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The question is as follows. Let us consider a positive integer number $x \in \{1,2,3,...\}$ and a positive real number $q \in [1,x]$. Show that \begin{equation} \sum_{m=0}^{x-1} \left( \frac{x+2-q}{m+1} -\frac{x+q}{\min(m+q,x)} \right) \binom{x-1}{m} \left ( \frac{x-q}{x+q}\right)^m \geq 0. \end{equation}


I've tried to solve the inequality as follows. First, let us denote the LHS as $f(x,q)$
\begin{equation} f(x,q)=\sum_{m=0}^{x-1} \left( \frac{x+2-q}{m+1} -\frac{x+q}{\min(m+q,x)} \right) \binom{x-1}{m} \left ( \frac{x-q}{x+q}\right)^m. \end{equation} I want to show that $f(x,q) \geq 0$ for $x \in \{1,2,3,...\}$ and any positive real number $q \in [1,x]$. It is easy to verify that $f(x,1)=0$ and $f(x,x)=0$.

The first idea I pursued was to try by induction over $x$, while considering $f(x,q)$ with a fixed $q$. In fact, numerical results seem to verify that $f(x+1,q) \geq f(x,q)$ (the inequality is strict for $q > 1$). I tried to prove it by induction but I could not succed as I could not manage the terms $\binom{x-1}{m} \left ( \frac{x-q}{x+q}\right)^m$, which are very difficult to manipolate.

The second way I tried was to consider $f(x,q)$ by fixing $x$ and letting $q$ to vary in $[1,x]$. In this case $f(x,q)=0$ at the two extremes of the interval ($q=1$ and $q=x$), while numerical results show that $f(x,q)$ is greater than zero inside the interval, suggesting that $f(x,q)$ is quasiconvex in $q \in [1,x]$. My idea was to consider the different intervals of $q$ given by $q \in [1,2)$, $[2,3)$ (where $f(x,q)$ is differentiable), and show that in each of this interval the function is either convex or concave, while being quasiconcave all over the interval. In fact, by considering $q \in [a,a+1)$, for any integer $a$ in $[1,x]$, we have that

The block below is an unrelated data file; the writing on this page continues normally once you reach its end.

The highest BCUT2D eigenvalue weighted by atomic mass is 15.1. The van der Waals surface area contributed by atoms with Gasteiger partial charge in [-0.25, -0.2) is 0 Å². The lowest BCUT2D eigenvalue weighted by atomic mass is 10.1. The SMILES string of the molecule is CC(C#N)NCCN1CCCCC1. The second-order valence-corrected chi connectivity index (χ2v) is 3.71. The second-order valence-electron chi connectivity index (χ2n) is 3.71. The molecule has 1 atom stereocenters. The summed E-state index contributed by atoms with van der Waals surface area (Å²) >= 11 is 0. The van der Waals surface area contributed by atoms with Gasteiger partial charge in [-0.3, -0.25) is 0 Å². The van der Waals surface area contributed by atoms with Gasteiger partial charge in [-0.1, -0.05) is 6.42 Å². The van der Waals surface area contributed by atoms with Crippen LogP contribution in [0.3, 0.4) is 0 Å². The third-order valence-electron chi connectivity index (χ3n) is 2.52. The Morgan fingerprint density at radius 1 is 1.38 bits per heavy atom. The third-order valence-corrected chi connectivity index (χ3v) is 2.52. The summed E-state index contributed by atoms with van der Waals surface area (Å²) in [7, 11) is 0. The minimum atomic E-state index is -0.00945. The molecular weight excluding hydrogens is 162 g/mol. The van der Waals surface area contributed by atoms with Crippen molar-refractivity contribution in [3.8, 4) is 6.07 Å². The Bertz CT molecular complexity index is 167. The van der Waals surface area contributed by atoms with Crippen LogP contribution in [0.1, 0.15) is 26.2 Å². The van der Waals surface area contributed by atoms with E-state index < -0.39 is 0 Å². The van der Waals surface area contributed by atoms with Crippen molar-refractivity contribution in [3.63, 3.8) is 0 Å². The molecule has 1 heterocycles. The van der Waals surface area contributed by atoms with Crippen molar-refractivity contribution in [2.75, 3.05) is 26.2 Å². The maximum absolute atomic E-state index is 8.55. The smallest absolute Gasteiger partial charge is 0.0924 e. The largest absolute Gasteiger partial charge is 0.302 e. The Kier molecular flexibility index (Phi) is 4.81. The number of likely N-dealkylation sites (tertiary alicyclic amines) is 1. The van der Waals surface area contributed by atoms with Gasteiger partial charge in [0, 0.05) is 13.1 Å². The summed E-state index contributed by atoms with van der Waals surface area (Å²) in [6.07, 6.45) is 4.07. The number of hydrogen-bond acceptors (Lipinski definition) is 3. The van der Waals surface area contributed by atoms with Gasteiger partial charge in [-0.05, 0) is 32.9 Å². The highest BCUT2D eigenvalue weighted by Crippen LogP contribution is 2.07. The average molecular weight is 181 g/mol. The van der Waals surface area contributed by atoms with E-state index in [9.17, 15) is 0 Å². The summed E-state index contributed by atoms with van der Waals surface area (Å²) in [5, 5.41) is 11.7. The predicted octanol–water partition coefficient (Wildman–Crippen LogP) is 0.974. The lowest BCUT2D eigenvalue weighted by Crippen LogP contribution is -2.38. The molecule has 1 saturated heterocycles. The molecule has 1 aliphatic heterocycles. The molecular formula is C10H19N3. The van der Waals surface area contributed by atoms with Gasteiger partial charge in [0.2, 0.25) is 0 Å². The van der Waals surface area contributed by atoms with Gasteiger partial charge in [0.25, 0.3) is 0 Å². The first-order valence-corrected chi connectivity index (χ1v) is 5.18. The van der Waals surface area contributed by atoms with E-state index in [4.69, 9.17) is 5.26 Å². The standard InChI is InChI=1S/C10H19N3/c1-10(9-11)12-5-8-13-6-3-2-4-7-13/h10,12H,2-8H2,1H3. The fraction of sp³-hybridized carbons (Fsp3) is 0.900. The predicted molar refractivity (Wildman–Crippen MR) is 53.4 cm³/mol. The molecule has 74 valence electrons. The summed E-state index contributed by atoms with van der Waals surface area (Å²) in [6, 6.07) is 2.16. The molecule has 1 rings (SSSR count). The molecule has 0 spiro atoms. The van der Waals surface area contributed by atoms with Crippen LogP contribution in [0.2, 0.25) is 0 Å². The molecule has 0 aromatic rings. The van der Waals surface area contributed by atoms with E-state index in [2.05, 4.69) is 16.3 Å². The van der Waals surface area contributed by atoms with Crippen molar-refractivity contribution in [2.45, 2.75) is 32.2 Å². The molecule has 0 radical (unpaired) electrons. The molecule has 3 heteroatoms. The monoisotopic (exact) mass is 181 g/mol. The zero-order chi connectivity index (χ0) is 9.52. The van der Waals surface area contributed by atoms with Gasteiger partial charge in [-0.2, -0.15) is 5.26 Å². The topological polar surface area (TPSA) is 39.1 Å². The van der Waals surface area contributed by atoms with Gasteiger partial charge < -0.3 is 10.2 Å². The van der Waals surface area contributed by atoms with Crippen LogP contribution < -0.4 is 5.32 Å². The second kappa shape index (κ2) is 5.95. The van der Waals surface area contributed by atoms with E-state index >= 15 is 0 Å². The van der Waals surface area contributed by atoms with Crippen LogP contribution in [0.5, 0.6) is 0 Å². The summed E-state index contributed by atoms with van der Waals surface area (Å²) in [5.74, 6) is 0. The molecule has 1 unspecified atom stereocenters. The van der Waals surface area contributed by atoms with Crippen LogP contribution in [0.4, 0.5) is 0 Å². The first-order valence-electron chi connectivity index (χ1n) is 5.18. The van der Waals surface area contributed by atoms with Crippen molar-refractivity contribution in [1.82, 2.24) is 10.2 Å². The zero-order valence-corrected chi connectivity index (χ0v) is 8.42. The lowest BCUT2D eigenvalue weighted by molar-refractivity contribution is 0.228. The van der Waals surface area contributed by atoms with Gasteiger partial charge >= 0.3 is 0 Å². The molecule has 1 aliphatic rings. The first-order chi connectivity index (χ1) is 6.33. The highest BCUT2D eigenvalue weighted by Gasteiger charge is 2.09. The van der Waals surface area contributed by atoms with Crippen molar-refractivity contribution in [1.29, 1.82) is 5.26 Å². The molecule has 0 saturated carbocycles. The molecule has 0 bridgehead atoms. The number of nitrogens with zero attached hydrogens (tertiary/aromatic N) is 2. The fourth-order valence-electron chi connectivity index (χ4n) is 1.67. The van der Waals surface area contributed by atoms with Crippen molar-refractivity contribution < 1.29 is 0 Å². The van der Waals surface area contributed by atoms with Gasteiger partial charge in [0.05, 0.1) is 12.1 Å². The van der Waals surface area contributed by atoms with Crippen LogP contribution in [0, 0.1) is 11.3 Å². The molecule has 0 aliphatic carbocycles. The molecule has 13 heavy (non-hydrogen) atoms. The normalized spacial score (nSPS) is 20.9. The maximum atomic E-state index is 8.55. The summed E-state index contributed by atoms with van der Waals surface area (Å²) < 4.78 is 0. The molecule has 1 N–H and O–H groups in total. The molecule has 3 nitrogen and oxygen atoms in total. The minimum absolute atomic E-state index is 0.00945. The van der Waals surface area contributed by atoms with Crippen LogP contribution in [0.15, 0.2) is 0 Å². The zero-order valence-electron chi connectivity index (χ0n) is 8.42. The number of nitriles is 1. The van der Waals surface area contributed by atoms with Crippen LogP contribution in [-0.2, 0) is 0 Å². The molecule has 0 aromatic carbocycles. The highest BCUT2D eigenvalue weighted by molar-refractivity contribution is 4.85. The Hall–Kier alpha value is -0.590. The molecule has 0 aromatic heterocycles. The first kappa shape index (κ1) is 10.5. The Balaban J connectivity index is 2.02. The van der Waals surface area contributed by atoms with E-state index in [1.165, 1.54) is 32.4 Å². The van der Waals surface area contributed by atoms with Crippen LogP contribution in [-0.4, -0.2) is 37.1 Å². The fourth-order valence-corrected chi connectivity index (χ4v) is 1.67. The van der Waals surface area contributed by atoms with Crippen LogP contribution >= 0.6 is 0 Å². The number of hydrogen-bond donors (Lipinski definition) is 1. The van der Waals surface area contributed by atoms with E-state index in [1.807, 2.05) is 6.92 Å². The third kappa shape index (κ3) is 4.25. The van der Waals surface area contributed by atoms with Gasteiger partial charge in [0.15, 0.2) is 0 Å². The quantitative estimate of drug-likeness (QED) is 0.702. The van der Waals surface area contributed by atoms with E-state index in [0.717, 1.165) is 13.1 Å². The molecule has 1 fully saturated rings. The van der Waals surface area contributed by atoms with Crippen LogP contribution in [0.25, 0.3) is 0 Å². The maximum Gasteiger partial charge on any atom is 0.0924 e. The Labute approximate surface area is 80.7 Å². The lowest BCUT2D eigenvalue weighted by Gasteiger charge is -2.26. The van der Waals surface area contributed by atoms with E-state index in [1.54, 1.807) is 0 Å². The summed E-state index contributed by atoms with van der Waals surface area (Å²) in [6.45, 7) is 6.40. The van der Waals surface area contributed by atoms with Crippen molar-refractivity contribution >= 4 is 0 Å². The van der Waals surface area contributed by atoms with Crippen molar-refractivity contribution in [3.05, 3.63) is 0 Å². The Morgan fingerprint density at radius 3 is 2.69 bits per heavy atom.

\begin{equation} f(x,q)=\sum_{m=0}^{x-a-1} \left( \frac{x+2-q}{m+1} -\frac{x+q}{m+q} \right) \binom{x-1}{m} \left ( \frac{x-q}{x+q}\right)^m + \sum_{m=x-a}^{x-1} \left( \frac{x+2-q}{m+1} -\frac{x+q}{x} \right) \binom{x-1}{m} \left ( \frac{x-q}{x+q}\right)^m . \end{equation} However, taking the derivate with respect to $q$ is very difficult and I wasn't able to conclude anything after this.

To sum up, it looks like that the issues are given by the terms $\binom{x-1}{m} \left ( \frac{x-q}{x+q}\right)^m$, which are very difficult to manage. If someone can help me by providing new directions to look at, pointing me out similar inequalities in the literature which I don't know, or give me new ideas, I would be grateful.

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After many attemps, I have simplified the inequality as follows: Show that, for any positive integer $x \in \{1,2,3,... \}$ and $q \in [1,x]$, the following inequality holds: \begin{equation} \sum_{m=1}^x \frac{m}{\min(m+q-1,x)} \binom{x}{m} \left( \frac{x-q}{x+q}\right)^m \leq \frac{x-q+2}{x+q} \left( \left(\frac{2x}{x+q} \right)^x -1\right). \end{equation} Note that the LHS and the RHS are equal for $q=1$ and $q=x$. Moreover, note that \begin{equation} \sum_{m=1}^x \binom{x}{m} \left( \frac{x-q}{x+q}\right)^m = \left(\frac{2x}{x+q} \right)^x -1 . \end{equation} This inequality looks more tractable. However, even here, all the classical techniques as CS, AM-GM, concavity/convexity seem to fail.

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